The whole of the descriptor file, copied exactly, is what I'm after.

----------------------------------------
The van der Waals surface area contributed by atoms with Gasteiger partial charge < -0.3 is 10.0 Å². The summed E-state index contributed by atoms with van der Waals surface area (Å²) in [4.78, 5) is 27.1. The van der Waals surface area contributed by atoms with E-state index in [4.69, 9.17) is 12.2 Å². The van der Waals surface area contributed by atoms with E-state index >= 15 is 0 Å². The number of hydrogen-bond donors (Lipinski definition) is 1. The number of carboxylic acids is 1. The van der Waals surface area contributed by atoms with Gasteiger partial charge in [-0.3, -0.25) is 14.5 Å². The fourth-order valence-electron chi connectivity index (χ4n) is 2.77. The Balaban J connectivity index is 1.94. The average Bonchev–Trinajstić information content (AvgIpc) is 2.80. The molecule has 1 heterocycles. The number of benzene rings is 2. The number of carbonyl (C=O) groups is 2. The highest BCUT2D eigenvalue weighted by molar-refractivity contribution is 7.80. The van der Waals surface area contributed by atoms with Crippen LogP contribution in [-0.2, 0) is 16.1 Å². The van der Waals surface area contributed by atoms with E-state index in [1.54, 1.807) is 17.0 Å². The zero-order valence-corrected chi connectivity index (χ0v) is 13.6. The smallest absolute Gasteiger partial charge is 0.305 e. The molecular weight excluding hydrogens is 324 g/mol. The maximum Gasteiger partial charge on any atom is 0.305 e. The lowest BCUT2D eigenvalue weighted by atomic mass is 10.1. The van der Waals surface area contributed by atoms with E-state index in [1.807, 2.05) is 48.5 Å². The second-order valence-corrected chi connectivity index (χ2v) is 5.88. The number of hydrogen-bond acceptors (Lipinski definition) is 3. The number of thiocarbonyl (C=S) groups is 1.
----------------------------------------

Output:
The van der Waals surface area contributed by atoms with Gasteiger partial charge < -0.3 is 10.0 Å². The summed E-state index contributed by atoms with van der Waals surface area (Å²) in [4.78, 5) is 27.1. The van der Waals surface area contributed by atoms with E-state index in [4.69, 9.17) is 12.2 Å². The van der Waals surface area contributed by atoms with E-state index >= 15 is 0 Å². The number of hydrogen-bond donors (Lipinski definition) is 1. The number of carboxylic acids is 1. The van der Waals surface area contributed by atoms with Gasteiger partial charge in [-0.3, -0.25) is 14.5 Å². The fourth-order valence-electron chi connectivity index (χ4n) is 2.77. The Balaban J connectivity index is 1.94. The average Bonchev–Trinajstić information content (AvgIpc) is 2.80. The molecule has 1 heterocycles. The number of benzene rings is 2. The number of carbonyl (C=O) groups is 2. The highest BCUT2D eigenvalue weighted by molar-refractivity contribution is 7.80. The van der Waals surface area contributed by atoms with Crippen LogP contribution in [-0.2, 0) is 16.1 Å². The van der Waals surface area contributed by atoms with E-state index in [1.54, 1.807) is 17.0 Å². The zero-order valence-corrected chi connectivity index (χ0v) is 13.6. The smallest absolute Gasteiger partial charge is 0.305 e. The molecular weight excluding hydrogens is 324 g/mol. The maximum Gasteiger partial charge on any atom is 0.305 e. The lowest BCUT2D eigenvalue weighted by atomic mass is 10.1. The van der Waals surface area contributed by atoms with E-state index in [1.807, 2.05) is 48.5 Å². The second-order valence-corrected chi connectivity index (χ2v) is 5.88. The number of hydrogen-bond acceptors (Lipinski definition) is 3. The number of thiocarbonyl (C=S) groups is 1.